(Insert ad for CSC 358 here)
Python

Full-featured language with C-like syntax


Pluses




used in Civilization IV
Large user base
Good integration with C/C++
Re-entrancy primitives
Minuses


Slow
Interpreter is relatively large
Lua

Relatively stripped-down C-like language


Pluses




used in many games
Excellent integration with C/C++
Very fast
Small library
Minuses


Weak debugging support
No re-entrancy support
Creating your own


Many developers create their own scripting
languages
Pluses



Minuses



Can be tailored specifically to project needs
Can be extended as necessary
Substantial effort
No third-party user base / contributors / tools
(Insert ad for CSC 347, 348 here)
Lua

Buckland uses Lua for the Raven game



mostly to replace his "params.ini" files
eliminates the need for a separate parsing of
parameter files
How



simply define variables in a file
load the file into a lua "state"
then use accessors to get the values
Before

params.ini file


TeamName = "MyTeam"
code

entire param loader class and
GetNextTokenAsString(); // Skip RedTeam Label
RedTeamId = GetNextTokenAsString();
GetNextTokenAsString(); // Skip BlueTeam Label
BlueTeamId = GetNextTokenAsString();
After

params.lua file
Bot_MaxHealth = 100
 Bot_MaxSpeed = 1
 Bot_Mass
=1


in code
script->GetInt("Bot_Mass")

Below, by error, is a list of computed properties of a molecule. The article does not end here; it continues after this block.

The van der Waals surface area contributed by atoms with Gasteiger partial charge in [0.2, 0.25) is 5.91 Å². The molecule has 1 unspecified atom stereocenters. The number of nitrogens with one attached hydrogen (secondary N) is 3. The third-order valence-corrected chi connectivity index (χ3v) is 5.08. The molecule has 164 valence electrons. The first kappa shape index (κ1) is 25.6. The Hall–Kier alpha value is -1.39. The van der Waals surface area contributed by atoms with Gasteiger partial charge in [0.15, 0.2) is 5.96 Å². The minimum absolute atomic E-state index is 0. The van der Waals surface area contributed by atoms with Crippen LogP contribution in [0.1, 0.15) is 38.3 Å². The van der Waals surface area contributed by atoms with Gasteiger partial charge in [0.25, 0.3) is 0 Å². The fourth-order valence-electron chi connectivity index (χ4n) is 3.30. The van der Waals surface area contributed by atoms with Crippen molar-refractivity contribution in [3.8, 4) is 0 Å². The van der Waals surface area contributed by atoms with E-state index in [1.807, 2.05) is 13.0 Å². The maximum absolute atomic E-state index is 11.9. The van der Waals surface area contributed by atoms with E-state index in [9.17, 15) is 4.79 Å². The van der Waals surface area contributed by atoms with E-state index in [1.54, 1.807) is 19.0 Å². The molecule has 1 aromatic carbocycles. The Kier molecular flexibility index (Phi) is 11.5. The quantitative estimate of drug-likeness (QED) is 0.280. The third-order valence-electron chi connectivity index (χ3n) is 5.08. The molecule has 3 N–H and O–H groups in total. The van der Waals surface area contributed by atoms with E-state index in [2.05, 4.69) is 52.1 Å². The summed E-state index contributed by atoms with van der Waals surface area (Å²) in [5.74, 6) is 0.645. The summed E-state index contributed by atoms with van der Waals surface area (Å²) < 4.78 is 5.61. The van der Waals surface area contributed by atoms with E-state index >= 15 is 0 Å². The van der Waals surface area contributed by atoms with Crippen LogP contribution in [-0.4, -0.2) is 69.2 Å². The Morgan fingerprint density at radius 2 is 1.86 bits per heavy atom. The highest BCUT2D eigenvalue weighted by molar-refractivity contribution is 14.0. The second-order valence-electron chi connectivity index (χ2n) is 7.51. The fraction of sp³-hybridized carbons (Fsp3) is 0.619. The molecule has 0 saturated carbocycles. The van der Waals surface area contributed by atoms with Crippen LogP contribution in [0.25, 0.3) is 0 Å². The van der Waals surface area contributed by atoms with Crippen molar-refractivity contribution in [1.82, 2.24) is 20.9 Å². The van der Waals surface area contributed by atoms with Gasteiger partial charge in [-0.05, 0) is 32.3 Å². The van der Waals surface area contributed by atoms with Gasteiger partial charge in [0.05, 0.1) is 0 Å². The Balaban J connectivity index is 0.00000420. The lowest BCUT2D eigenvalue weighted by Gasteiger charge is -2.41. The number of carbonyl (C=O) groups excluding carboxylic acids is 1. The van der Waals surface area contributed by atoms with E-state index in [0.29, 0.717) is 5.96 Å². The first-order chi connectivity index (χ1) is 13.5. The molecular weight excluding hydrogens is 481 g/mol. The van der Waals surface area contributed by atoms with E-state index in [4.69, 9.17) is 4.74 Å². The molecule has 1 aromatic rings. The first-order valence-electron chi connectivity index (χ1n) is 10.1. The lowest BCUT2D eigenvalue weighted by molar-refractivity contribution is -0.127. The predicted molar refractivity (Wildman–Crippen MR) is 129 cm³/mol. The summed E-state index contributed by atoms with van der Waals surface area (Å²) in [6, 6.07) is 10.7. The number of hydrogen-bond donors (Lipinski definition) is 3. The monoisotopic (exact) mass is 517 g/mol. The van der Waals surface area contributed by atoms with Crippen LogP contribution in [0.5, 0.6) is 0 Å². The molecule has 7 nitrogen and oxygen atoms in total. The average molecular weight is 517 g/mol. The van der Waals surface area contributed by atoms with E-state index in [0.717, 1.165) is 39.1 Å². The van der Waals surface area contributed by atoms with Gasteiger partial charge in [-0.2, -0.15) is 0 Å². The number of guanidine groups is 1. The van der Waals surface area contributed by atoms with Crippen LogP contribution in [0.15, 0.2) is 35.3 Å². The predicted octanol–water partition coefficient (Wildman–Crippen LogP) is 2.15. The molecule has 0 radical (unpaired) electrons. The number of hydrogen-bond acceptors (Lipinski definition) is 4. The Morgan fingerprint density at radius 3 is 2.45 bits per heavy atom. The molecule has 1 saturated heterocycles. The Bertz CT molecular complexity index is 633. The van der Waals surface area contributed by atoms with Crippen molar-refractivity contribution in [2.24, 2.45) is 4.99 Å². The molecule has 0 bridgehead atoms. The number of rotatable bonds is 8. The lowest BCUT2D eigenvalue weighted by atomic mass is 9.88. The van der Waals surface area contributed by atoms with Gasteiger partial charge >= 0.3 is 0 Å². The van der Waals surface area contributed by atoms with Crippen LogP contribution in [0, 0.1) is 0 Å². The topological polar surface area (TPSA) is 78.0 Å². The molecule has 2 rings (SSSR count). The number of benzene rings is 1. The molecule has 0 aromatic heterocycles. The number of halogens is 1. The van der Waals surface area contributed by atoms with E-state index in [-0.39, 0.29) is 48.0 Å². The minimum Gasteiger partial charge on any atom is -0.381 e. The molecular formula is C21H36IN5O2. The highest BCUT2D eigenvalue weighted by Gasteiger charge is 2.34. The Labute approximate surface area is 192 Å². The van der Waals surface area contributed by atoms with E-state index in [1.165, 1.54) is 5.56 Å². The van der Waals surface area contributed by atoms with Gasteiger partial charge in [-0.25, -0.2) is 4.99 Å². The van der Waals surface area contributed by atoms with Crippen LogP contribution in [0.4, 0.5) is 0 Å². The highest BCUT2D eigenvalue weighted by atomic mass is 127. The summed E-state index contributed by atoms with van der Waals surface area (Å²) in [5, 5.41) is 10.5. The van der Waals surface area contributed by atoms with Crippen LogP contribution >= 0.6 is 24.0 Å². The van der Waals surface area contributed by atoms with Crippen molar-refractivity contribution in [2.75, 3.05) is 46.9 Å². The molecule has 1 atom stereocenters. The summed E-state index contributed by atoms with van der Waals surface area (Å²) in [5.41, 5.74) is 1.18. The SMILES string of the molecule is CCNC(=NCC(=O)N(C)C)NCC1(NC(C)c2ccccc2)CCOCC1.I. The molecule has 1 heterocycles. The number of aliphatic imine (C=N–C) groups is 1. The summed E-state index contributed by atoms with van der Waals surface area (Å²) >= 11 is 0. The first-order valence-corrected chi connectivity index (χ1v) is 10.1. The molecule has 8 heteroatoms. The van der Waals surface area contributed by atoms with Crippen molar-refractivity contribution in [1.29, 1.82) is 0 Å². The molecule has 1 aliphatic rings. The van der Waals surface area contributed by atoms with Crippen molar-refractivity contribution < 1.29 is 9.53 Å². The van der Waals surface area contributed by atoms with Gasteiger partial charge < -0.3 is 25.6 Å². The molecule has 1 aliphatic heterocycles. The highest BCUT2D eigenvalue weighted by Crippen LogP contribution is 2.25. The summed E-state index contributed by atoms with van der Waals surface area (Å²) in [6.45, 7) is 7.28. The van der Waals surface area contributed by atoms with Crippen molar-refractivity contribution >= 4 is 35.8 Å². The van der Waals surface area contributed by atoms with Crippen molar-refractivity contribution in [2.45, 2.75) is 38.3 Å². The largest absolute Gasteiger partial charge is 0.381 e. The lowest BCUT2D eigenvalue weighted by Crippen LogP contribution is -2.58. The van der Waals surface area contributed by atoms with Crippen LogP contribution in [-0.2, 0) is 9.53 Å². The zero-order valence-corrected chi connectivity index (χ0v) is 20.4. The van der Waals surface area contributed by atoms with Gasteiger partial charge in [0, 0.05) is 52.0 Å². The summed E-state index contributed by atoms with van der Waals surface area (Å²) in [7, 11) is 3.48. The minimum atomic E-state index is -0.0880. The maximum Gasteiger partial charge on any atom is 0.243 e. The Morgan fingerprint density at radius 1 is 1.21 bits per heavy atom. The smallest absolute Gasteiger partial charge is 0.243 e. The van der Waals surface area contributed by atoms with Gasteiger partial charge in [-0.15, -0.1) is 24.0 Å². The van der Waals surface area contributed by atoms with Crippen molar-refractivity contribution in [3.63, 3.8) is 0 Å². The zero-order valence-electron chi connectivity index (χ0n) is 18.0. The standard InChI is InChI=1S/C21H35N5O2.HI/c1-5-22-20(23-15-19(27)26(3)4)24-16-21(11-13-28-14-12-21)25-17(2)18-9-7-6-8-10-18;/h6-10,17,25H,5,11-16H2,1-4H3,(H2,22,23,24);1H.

 plus minimal interface code importing
the lua libraries

Result

Much more flexible system
parameters no longer have to be in
order
 simple calculations can be embedded
in the lua script

How does it work

Two issues

passing data
• Lua -> C++
• C++ -> Lua

invoking functions
• Lua -> C++
• C++ -> Lua
Basic concept


Stack
 Lua and C++ share the "Lua stack"
In each case
 calling environment puts information on the stack
 transfers control
 called environment reads information from the stack
• does something



then puts an answer back on the stack
transfers control back
calling environment reads answer from the stack
Data


Lua -> C++
Assume

we have created a Lua state
• pL points to it


we have loaded our parameters file
C++ code
lua_settop(pL, 0); // reset the stack
lua_getglobal(pL, "Bot_Mass");
if (lua_isnumber(pL, 1))
double mass = (double)lua_tonumber(pL, 1);
...
Function calls


Lua -> C++
Idea




push some values on the stack
then call the function
get the result from the stack
Example
lua_getglobal(pL, "updatePosition"); // the function
we're calling
lua_pushnumber(pL, posX); // some parameters
lua_pushnumber(pL, posY);
lua_call(pL, 2, 0); // the call itself
Function calls


C++ -> Lua
Idea
 Lua requires a particular function signature
• function(lua_state*)

Create a wrapper with this signature
• it grabs the data from the state
• then calls the relevant function
Register this function in the Lua environment
 Call as normal
Details in the book
 somewhat ugly and repetitive for lots of functions


Luabind

To the rescue





open source project
version 0.7 now available in public beta
A set of facilities for automatically
generating wrappers
Works with C++ classes
Allows class-like object inside of Lua as well
Example

Finite state machine
machine itself written in C++
 states coded in Lua

Wednesday
Soccer Tournament
 Must have working code by 5 pm
Tuesday

I will compile and test the teams
 Your code must be self-contained in a
uniquely-named folder inside the
SoccerLab folder


You can bring updated code to class

meet in the lab
Descargar

Scripting and Actions